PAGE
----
This scale model was developed as a facade study during design development.
This sketch shows the ideas behind the transportation of the cinema to different sites.
The cinema breaks into five components which can be moved by truck.
Each component gets slid into place and bolted together.
Assembly process on King Street.
Light spills out of the cinema attracting curiosity.
As the door pivots open a glimpse of the inside projected film can be seen. Location tiff.
Viewing a glimpse of the inner workings.
Situated Cinema walkthrough - TIFF
Video by Melanie Wilmink
A frosted acrylic screen allows the viewer to interact with the film at a haptic level. As they touch the screen they become part of the film.
The film looping mechanism is a custom made component, integral to the success of the project.
This sketch shows an early idea of apertures for viewing into the interior.
The tactile aperture pattern was based on 16mm film aspect ratio.
The second location was on Spadina Avenue and was adjacent to the sidewalk.
A moment of unexpected fun on the street.
PASSAGE studio - MARINE SLIPS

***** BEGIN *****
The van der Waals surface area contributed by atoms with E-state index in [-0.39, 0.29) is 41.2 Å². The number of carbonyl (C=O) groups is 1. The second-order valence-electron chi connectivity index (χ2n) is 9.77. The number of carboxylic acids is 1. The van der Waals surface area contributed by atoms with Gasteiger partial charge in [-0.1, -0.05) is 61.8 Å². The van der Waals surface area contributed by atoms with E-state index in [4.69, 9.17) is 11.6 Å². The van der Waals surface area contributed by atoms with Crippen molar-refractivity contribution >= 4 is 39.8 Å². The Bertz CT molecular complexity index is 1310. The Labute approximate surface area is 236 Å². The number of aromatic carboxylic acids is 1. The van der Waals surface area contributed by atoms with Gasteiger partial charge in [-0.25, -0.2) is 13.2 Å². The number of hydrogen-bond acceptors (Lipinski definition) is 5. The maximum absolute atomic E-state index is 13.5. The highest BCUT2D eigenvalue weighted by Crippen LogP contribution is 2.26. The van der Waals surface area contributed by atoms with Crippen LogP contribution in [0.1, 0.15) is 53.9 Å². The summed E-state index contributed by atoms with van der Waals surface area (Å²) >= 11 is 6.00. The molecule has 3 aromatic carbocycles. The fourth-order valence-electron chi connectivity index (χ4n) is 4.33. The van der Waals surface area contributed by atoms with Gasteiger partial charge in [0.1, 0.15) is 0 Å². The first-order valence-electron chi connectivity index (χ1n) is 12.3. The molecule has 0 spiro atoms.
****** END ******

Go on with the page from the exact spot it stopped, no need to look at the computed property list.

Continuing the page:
MARINE SLIPS is a proposal for a site specific public art wall in Dartmouth, Nova Scotia. Based on the memories of the 3500 warships that were serviced at this very site.
MARINE SLIPS is a proposal for a site specific public art wall in Dartmouth, Nova Scotia. Based on the memories of the former use of the site, MARINE SLIPS interprets historical information into a dynamic tactile graphic wall that changes from day to night. The work memorializes the 3500 warships that were serviced at this very site during the "Battle of the Atlantic" of WWII. The coloured pattern underneath the water-jet cut veil is an interpretation of the "dazzle" camouflage utilized by Flower Class Corvette Ships during the war.
Designers: PASSAGE studio
CINEMA WITHOUT FILM
Using the ebb and flow of sunlight, nocturnal shadows, and oscillating perspectives through a series of viewing apertures, CINEMA WITHOUT FILM encourages active interaction to produce a series of cinema effects.
The installation was positioned at the intersection of the two frozen rivers in Winnipeg.
Shop fabricated wall panels are shipped to site on a sled. They are then tilted up and tied to the ice with a bolted connection to a baseplate. A top plate system subsequently ties the entire system together.
The building plan creates a series of individual rooms that provide shelter and relate to one another through linear views between them.
SCREEN AND PROJECTOR
This three dimensional line acts as an apparatus for capturing incidental refraction of light and shadow on the frozen river. The coloured apertures stand in for the projector, piercing through the panels and growing or diminishing in size from their origin.